Regression Results Under the Effect of Environmental Regulation

The impact of inclusive finance on public health depends on its development and is affected by environmental regulation. We also test whether the environmental regulation can promote the significant positive effect of inclusive finance on public health. Therefore, we use model (2), which adds the multiplier of inclusive finance and environmental regulation. Because of the strong correlation between the cross multiplication term and the independent variables, the model is with the multicollinearity problem. Since the decentralization of the cross-multiplication terms can effectively alleviate the multicollinearity problem (28), this paper adopts the method of Wooldridge (28) to decentralize all the cross multiplication terms in the model (2). The regression results are shown in Table 3.

TABLE 3
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Table 3. Regression results under the effect of environmental regulation.

From the regression results in column (2) of Table 3, it can be seen that under the combined effect of environmental regulation, inclusive finance has an improvement effect on public health of the whole country, and its coefficient is greater, indicating that the environmental regulation promotes the role of inclusive finance in public health. From the perspective of regions, the combined effect of inclusive finance and environmental regulation can significantly improve public health in the eastern region and significantly improve the vast central and western regions. For the central and western regions, the combined effect of inclusive finance and environmental regulation can significantly improve public health, which shows that environmental regulation greatly promotes inclusive finance in the two regions. This result is related to catching up with and surpassing the heavy industry economy implemented for a long time in China. Due to the regional conditions and relative disadvantages of resources in the central and western regions' economic development, local governments rely more on industry to develop regional economies. Simultaneously, most of the bank's increased loans also flow to the state-owned enterprises with heavy capital, so the intermediary financial efficiency in the central and western regions is significantly lower than that in the eastern regions.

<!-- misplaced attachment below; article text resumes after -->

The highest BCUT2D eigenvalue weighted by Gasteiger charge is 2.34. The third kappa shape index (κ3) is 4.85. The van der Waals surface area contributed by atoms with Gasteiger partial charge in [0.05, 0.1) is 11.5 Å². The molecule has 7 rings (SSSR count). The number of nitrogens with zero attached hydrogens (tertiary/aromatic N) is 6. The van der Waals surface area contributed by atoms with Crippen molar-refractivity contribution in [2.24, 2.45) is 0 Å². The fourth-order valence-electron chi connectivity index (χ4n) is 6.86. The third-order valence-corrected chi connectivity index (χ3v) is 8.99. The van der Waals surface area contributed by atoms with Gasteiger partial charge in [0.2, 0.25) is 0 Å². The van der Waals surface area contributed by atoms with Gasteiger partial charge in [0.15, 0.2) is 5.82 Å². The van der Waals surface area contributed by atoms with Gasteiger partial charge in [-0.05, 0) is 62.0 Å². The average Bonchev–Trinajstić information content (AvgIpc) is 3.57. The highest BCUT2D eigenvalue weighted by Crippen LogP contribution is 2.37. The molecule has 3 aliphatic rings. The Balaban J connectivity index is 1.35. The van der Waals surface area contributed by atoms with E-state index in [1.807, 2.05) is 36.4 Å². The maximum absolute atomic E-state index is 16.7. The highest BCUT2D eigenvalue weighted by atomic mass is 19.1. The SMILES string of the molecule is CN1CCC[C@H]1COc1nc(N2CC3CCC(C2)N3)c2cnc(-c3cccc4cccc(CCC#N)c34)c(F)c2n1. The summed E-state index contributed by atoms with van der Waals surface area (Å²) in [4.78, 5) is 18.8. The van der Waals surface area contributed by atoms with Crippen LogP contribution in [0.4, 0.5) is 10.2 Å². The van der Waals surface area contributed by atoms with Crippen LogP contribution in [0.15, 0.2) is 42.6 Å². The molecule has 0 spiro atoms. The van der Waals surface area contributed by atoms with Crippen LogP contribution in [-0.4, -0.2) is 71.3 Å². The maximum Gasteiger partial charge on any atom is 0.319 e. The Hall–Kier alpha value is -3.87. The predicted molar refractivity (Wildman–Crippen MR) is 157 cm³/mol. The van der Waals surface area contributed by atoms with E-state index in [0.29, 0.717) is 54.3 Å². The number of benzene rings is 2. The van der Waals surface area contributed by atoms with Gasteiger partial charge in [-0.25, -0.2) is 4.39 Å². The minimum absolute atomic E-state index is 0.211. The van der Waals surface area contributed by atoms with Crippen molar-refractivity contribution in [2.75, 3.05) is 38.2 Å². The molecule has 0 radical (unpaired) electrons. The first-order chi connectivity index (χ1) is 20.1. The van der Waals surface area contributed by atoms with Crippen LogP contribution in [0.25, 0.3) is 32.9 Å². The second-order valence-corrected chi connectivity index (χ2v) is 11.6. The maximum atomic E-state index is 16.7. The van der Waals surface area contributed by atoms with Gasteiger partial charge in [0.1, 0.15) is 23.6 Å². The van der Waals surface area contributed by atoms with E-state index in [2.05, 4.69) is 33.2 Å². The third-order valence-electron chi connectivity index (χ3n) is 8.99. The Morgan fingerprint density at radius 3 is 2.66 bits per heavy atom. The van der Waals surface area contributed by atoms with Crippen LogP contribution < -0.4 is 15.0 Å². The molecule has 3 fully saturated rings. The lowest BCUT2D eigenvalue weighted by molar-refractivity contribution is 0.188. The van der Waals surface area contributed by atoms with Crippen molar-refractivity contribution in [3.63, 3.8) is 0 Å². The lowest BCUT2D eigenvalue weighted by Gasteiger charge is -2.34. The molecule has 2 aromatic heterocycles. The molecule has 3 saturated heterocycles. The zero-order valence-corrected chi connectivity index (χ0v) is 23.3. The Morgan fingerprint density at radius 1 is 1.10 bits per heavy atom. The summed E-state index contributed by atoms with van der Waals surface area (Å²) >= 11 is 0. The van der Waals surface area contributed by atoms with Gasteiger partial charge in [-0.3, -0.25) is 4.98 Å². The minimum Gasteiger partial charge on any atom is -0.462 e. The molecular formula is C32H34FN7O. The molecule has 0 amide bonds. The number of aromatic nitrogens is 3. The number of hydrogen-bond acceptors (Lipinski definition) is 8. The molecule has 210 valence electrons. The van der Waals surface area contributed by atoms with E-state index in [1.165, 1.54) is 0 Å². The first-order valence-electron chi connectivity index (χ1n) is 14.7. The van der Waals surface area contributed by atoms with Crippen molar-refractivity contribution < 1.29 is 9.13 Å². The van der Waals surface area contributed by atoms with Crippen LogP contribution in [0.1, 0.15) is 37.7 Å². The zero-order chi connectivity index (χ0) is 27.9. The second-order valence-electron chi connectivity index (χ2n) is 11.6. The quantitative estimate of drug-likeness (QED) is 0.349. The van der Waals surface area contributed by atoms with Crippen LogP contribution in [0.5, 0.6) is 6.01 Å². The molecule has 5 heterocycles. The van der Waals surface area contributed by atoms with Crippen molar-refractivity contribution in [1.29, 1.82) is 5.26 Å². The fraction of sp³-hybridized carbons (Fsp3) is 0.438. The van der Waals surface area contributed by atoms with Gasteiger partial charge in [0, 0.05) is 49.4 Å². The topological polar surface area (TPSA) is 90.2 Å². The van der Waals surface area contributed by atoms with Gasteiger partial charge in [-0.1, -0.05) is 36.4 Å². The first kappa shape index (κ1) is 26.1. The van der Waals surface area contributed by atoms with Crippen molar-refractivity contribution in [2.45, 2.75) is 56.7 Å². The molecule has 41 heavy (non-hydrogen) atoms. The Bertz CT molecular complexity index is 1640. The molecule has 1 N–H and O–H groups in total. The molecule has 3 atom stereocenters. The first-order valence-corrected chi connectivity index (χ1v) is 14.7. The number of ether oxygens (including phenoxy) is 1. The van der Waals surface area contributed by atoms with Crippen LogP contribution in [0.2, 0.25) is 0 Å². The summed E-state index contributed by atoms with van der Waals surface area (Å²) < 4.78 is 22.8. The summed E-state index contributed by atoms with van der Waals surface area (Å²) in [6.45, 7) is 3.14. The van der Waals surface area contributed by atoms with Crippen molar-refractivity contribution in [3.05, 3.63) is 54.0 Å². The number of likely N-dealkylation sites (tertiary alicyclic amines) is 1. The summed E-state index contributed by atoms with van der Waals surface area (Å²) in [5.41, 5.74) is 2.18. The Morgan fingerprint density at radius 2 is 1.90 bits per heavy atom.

Conclusions

Finance is an important mechanism and path to promote the development of public health in China. At present, many scholars mainly pay attention to financial deepening indicators such as financial scale and total amount, but researches on inclusive finance aiming at solving financial repression are limited. Because of its important role in green development and industrial structure upgrading, the construction of an inclusive financial system and its effect has become one of China's main financial development contents. Based on the regional data from 2006 to 2016, this paper uses the PPML estimation method to analyze the impact of inclusive finance on public health. Further, it investigates the collective impact of environmental regulation.

The results show that, on the whole, inclusive finance has a significant effect on improving public health. Besides, from the perspective of regions, inclusive finance has a stronger effect on improving public health in the eastern region than in the central and western regions. In comparison, the western region has a stronger effect on improving public health than the central region. In general, the crossover term between environmental regulation and inclusive finance is significantly positive. Its coefficient is significantly greater, meaning that environmental regulation has played an accelerating role in promoting the effect of inclusive finance. Finally, under the effect of environmental regulation, inclusive finance has a most significant improvement effect on public health in the eastern region, and the improvement effect on the central and western regions is relatively small, which is closely related to the regional economic development endowment, industrial development policy and long-term credit policy.